Re: 220Volt Power

rossirossix4 <equinoxsolstice@...>

I had a few AC related questions and thought I would link them to
this earlier discussion about AC power.

I've purchased a Marinco "reverse Y" for my 1993 Santorin and have a
couple of questions. The boat has a 220 cord in its lazarette with
a French? three pronged male fitting on the end using three
straight,round contacts in a "v" arrangement. The plug is labeled
10 amps. Does any one have any recommendations for how to mate it
with the "reverse Y" female plug?

The 220 volt cord in the lazarette is not very long. I already have
one 50' 110v Marinco cord. It seems to make sense to just buy
another matching cord and connect the "reverse y" closer to the boat
or even in the lazarette with two 110 cords. Does anyone have any
advice on this?

I've been told that ABYC standards require a breaker within just a
few feet of where AC power enters the boat. Mine doesn't go through
a breaker until it gets to the GFI breaker in my galley panel. Any
thoughts on this?

Thanks, Bob "Hanalei"

--- In, kimberlite1212
<no_reply@y...> wrote:
the amel plug has 3 wires a green and yellow and two hot 110 volt
wires. The usa side has a green, white, black and red.
when you connect the amel to the 220 volt 50 amp twistlock you do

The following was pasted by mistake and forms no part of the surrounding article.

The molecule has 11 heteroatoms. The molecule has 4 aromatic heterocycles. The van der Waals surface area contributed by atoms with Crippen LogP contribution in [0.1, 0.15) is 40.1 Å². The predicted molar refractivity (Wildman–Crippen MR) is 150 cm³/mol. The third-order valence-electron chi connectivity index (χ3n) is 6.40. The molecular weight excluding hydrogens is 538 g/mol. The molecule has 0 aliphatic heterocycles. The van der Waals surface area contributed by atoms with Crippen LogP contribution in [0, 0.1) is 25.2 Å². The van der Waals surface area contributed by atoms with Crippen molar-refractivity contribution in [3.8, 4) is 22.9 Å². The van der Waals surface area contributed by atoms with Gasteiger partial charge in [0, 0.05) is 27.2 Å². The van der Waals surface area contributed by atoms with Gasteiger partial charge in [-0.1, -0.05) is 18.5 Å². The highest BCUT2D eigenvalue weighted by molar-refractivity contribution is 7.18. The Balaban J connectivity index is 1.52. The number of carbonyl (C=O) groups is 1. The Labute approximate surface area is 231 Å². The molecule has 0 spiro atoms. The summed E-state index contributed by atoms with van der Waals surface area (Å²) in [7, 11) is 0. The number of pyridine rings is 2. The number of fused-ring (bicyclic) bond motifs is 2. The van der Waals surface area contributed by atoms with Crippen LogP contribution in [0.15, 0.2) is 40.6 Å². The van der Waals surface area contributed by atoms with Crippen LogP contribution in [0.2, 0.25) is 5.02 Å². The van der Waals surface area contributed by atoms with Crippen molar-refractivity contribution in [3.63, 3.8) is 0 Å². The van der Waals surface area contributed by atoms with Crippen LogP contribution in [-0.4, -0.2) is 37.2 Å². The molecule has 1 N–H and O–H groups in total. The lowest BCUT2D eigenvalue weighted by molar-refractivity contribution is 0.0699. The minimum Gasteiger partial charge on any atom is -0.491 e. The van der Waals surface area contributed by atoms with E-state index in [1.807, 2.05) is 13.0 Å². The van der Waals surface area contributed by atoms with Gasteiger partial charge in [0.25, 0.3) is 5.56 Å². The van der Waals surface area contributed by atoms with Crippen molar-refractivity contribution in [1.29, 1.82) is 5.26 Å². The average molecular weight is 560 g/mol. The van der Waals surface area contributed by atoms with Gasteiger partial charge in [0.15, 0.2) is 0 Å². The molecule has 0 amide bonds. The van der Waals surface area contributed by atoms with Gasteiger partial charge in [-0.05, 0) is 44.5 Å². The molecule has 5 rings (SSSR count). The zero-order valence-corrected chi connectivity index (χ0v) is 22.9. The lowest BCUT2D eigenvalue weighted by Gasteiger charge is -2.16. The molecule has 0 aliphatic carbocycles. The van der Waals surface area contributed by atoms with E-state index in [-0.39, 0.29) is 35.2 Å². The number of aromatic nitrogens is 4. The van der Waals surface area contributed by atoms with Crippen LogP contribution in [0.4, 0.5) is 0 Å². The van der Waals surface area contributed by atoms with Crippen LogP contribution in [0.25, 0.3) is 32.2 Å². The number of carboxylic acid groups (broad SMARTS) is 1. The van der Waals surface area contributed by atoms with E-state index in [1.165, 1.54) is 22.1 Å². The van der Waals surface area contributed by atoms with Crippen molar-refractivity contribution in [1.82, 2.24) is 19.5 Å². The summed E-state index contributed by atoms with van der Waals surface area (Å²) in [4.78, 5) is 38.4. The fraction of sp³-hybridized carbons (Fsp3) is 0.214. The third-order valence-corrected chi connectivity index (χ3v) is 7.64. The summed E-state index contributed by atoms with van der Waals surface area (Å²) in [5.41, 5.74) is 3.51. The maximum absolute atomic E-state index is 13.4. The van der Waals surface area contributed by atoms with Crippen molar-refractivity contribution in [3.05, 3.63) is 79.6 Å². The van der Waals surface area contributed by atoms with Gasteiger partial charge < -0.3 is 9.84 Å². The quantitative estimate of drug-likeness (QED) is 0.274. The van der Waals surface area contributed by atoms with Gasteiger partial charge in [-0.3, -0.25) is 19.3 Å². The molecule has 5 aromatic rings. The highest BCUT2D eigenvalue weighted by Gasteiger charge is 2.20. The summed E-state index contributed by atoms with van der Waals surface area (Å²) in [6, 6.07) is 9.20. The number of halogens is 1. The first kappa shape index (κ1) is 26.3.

not use the usa side white. the green and yellow goes to the usa
the other 2 amel wires go to the red and the black.
AGAIN do not use the us white (neutral side).
I have had no problem connecting in the virgin islands and in the
USA. I leave the 50 amp twistlock connected to my boat and use a
number of adapter cords that i have made to connect elsewhere.
Fair winds,
eric Freedman
Kimberlite sm 376

when you connect this to a twist --- In, "edmund_steele"
If the marina you are planning on visiting can handle the depth
length of an Amel, they will most probably supply 50 Ampere /
power. The supply outlet may in the form of a single twist lock
The plug contains 4 connectors which are both phases of 110
common and a ground wire. Many boaters (the majority are power
boaters) in the USA will then use a "splitter" to separate this
supply into two 110 volt cables which are then plugged into
vessels as two separate cables. For the Amel, we simply plug the
single 220V cable directly into the boat.
Some marinas supply two 110 volt twist lock plugs on a post.
outlets are of opposite phase so they can be combined to produce
220 volt supply. This is the inverse of the "splitter" mentioned
above and can be purchased from WestMarine (
WestMarine call this a "Reverse Y Adapter" Model 491985 and it
for US$409.99

I have only once had to use a transformer to get 220V from 110V
that was because I did not have a 220V extension cord at the
This approach is also very limiting as you probably won't be
take enough power off the 110 volt supply to run air-
without throwing it's breaker.

BTW, anything that has 220V on it tends to cost a fortune in the
For example, a 50 foot 110 volt extension cord may sell for
a 50 foot 220 volt extension cord may cost near US$600. If you
afraid of using a screwdriver, you can cut the plugs off a 110
extension cord and replace the plugs with 220 volt plugs.
Ed Steele
DoodleBug SM331

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